Directed by: #AshtonGleckman
Written by: Ashton Gleckman
Opening with a succinct overview, featuring a beautifully haunting theme by Benjamin Wallfisch, it’s instantly clear that the following two and a half hours will be carefully and skilfully put together.
Stepping gently through time, we go on a journey to the most disturbing place in history, and come out the other end with a better understanding of what these victims went through.
Gleckman’s direction in We Shall Not Die Now is terrific. The #documentary is broken up into parts, and these parts can act as a well-needed breather for the audience, if required. It’s a heavy watch, as you’d expect — but a vital one. The way in which the survivors’ stories are weaved together, with overlapping footage (archival and present day), is wonderful. It’s as if you’re having a conversation with them directly, not to mention how painfully rich and informative those stories are.
A majority of the making of this film, was tackled entirely by Gleckman himself as a one-man crew. Visiting many of the concentration camps, speaking with survivors and liberators, writing and recording the score, and then collecting all of this and making the pieces work consecutively with little drag, is a feat I’ll always be in awe of. He did this at 18 years old.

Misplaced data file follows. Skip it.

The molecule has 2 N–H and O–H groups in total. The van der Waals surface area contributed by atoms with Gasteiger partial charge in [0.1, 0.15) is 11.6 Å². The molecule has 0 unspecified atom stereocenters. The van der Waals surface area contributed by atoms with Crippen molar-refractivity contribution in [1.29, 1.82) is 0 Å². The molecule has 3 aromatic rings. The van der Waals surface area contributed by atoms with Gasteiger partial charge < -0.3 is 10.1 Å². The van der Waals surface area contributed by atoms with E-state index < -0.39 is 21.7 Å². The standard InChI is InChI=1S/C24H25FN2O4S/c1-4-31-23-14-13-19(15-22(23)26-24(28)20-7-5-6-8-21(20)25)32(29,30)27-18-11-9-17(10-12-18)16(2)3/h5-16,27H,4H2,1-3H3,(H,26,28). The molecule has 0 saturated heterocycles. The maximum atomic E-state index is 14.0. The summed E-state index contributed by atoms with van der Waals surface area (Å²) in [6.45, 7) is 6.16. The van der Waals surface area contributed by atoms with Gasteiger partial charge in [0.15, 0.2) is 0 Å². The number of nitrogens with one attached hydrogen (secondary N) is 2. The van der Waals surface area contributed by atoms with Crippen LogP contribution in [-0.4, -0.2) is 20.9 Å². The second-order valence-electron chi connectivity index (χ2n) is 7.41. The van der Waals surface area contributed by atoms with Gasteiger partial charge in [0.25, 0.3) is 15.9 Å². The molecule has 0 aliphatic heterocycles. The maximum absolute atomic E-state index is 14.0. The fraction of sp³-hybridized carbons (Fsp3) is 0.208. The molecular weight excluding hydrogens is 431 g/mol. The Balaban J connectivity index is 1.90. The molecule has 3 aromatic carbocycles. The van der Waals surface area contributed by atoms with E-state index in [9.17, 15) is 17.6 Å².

What this film manages to accomplish in its lengthy (but warranted) runtime is incredible. You thought you knew all you could about the Holocaust, but you didn’t. You could never. We Shall Not Die Now is completely fresh, and even with its use of older footage from Shoah, it offers up something new with clear control. Personally, I think this should be shown in schools. If films like Schindler’s List and The Boy in the Striped Pyjamas are being presented to students, why not We Shall Not Die Now? Equally as important and heavy in weight.
The score — of course composed by Gleckman, as well as Michael Frankenberger — is a touching tribute to those who lost their lives and the people who lived to tell. Featuring a main theme by Benjamin Wallfisch (who has a personal connection to the Holocaust, as his grandmother is a survivor who was forced to play in the Auschwitz Women’s Orchestra), the score uses soft piano chords and a solo cello that cries out, sending chills down the spine. Each chapter in this project feels ultimately complete with its musical supplement.
We Shall Not Die Now, like Gleckman, has a bright future ahead. It’s already winning awards and garnering attention, and will certainly continue to do so in the coming months. Remembering the team of producers, musicians, and everyone else involved in the making of this film, of course — for without, this would not have been possible. And lastly, we must never forget the victims of these horrific events.
Available on most digital platforms December 5.